A Golfers Tale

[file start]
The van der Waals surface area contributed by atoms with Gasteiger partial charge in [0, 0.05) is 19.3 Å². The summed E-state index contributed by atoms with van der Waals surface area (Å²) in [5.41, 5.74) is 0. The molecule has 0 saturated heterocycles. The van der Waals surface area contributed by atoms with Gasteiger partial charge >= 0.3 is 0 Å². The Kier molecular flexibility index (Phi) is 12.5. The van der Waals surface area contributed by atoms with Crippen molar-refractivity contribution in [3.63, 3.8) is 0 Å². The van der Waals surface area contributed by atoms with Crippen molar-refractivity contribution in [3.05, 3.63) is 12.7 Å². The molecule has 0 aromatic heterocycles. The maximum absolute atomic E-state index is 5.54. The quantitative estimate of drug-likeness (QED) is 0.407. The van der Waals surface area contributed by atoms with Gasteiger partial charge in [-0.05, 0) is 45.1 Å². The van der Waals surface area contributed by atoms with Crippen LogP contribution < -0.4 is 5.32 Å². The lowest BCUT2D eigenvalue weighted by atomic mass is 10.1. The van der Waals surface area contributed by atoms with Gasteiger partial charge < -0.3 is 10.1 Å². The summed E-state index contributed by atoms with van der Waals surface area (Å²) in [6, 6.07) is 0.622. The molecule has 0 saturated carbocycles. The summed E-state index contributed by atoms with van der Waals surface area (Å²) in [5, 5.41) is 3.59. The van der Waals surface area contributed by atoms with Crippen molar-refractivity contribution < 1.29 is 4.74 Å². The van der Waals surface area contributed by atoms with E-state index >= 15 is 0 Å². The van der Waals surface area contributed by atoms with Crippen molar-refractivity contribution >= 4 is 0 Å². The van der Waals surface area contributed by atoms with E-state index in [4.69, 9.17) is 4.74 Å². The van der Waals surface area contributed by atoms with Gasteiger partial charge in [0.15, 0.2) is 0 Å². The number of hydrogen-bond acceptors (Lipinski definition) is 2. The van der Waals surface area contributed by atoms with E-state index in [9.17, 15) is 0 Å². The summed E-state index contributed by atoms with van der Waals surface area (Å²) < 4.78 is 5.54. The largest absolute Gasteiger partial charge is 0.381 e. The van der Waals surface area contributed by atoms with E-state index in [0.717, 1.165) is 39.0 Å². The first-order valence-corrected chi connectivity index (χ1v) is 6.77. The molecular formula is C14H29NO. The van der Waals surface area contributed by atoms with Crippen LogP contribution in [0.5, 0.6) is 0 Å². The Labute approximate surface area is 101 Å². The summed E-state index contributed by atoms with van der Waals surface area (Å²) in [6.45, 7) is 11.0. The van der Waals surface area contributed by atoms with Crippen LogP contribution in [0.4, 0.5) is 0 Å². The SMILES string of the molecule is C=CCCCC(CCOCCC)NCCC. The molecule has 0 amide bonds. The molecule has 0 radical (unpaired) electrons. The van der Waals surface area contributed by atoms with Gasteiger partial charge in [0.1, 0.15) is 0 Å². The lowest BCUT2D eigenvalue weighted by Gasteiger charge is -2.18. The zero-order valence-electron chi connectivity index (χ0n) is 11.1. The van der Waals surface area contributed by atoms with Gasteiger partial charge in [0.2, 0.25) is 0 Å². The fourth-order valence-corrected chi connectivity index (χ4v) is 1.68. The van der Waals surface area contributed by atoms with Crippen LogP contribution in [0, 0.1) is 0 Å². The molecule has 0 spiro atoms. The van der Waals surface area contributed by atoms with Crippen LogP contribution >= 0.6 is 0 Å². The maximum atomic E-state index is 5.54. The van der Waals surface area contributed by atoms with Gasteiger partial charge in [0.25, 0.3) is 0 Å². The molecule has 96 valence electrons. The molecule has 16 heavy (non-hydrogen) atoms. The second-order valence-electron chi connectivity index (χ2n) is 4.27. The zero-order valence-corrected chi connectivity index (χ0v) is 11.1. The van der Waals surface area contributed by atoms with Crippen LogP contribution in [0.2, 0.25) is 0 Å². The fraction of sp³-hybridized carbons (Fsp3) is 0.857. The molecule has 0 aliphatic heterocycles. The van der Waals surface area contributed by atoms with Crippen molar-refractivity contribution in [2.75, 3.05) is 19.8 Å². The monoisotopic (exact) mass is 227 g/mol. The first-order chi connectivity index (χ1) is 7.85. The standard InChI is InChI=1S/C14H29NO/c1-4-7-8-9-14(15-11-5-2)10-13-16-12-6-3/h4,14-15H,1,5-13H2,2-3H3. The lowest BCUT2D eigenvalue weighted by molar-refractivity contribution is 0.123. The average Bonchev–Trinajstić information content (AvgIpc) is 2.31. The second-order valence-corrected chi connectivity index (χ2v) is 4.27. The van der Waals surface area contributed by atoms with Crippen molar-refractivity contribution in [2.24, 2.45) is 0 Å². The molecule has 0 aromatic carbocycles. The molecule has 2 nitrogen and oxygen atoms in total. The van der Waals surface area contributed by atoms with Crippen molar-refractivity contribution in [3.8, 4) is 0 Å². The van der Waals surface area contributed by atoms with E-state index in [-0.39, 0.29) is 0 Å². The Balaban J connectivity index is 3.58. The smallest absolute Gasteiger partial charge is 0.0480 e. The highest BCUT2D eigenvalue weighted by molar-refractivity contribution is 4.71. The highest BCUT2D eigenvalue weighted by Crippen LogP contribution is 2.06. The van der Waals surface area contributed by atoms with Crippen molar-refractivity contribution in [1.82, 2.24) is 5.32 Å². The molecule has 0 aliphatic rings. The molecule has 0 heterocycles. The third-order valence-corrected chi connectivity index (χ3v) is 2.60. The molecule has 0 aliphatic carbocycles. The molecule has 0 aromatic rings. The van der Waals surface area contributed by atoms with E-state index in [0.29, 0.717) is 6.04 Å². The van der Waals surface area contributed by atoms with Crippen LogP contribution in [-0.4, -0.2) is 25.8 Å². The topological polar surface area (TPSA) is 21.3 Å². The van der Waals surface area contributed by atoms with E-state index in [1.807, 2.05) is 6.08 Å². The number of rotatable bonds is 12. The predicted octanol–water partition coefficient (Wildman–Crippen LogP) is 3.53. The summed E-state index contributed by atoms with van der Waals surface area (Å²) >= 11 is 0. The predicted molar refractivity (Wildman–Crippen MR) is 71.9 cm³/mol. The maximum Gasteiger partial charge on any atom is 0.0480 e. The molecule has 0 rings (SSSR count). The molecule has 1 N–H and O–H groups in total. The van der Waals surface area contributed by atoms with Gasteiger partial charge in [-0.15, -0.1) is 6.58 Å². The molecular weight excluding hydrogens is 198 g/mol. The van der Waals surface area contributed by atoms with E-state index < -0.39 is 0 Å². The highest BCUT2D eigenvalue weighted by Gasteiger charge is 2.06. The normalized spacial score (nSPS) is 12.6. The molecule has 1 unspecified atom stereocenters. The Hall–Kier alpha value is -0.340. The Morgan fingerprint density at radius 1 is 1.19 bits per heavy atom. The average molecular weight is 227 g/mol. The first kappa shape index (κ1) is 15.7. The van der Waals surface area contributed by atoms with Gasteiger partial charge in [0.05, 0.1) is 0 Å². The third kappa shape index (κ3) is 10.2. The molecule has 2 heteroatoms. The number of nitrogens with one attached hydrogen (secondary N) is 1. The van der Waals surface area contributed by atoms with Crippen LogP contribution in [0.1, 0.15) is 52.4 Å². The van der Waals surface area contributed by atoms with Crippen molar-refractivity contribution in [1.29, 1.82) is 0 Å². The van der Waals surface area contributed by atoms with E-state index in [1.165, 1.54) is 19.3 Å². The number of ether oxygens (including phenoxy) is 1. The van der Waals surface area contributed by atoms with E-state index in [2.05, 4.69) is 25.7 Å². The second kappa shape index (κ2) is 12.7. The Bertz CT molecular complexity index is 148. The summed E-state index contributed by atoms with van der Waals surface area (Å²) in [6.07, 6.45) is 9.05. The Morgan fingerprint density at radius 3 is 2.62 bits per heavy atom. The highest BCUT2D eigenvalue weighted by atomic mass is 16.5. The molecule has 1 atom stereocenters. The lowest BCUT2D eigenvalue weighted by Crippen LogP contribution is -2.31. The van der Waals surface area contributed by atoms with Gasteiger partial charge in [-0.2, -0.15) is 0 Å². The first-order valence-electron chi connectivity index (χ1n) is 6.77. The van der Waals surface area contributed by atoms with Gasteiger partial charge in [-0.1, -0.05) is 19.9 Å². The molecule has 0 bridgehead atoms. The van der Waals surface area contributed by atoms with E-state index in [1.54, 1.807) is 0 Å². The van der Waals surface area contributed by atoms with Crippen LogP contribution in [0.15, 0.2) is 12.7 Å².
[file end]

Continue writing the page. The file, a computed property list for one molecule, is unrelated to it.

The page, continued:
I have only been awake for two minutes and already my feet have hit the floor, one curtain pulled to check that the weather man was correct. This early morning enthusiasm means only one thing, it is Saturday and it’s golf day, even the dog knows there will be no walk with the boss this morning. Breakfast and a quick flick at the morning rag followed by the automatic self check list- phone, glasses, wallet and in the boot – clubs, shoes, socks. To the cheery sounds of “hat? sunscreen?, and, have a good day”, it’s off down the drive. Cruising through town and already the coffee machines are in action, the bike club is heading out and fitness programs are being implemented. Springs Road the long straight before the golf club and “great” it is clear, foot hard down for 5 seconds and feel the old wagon grunting under the strain. Down Silk Road, pretend to be a real golfer by checking the pin placement on 4, 1 and 10. Already there are familiar cars in the car park. The early golfers- the dew sweepers, are heading down the first. Out of the car, already can feel the sun burning off the mist and early cloud, it is going to be a cracker. Up to the starter’s window to pay the $7 to enter the scramble and get put in a playing four. Check to see who you are playing with, it could be anyone, the age range is huge, the ability differential wide, it doesn’t matter, the handicap system means a scratch player can have a great match with or against a basher. All sorted and its off to the putting green to get a “feel” of the surface, the green’s staff have been out early and the greens are freshly mown and rolled, they are going to be quicker than normal. Soon the starter is on the microphone and I am called to the first tee. Wander casually over and try to ignore that you are a little nervous about the first shot. Someone tosses four balls in the air and my playing partner for the day is found, cards are swapped, a coin is tossed and I mutter the reassuring words of “don’t worry we will slaughter them” to my new mate. You take the front nine I tell him as the fi rst practice swing with the driver feels awful. I am last to tee off, the first three drives are right, left and middle. I try to relax, after all, this is what I have been waiting for, no, dreaming about, all week. Four hours later and we are sitting in the clubhouse with cleansing ale, a pie, and a bit of banter. The three putts, sliced drive and duffed chip are fading into distant memory. For the record, we shook hands on the seventeenth and they buy the first round, I played two under the handicap and should receive a ball or two in the scramble prize giving. It’s been a great day; I feel my golf is coming right, bordering on brilliant in fact. I know I am delusional but already I just can’t wait till next Saturday.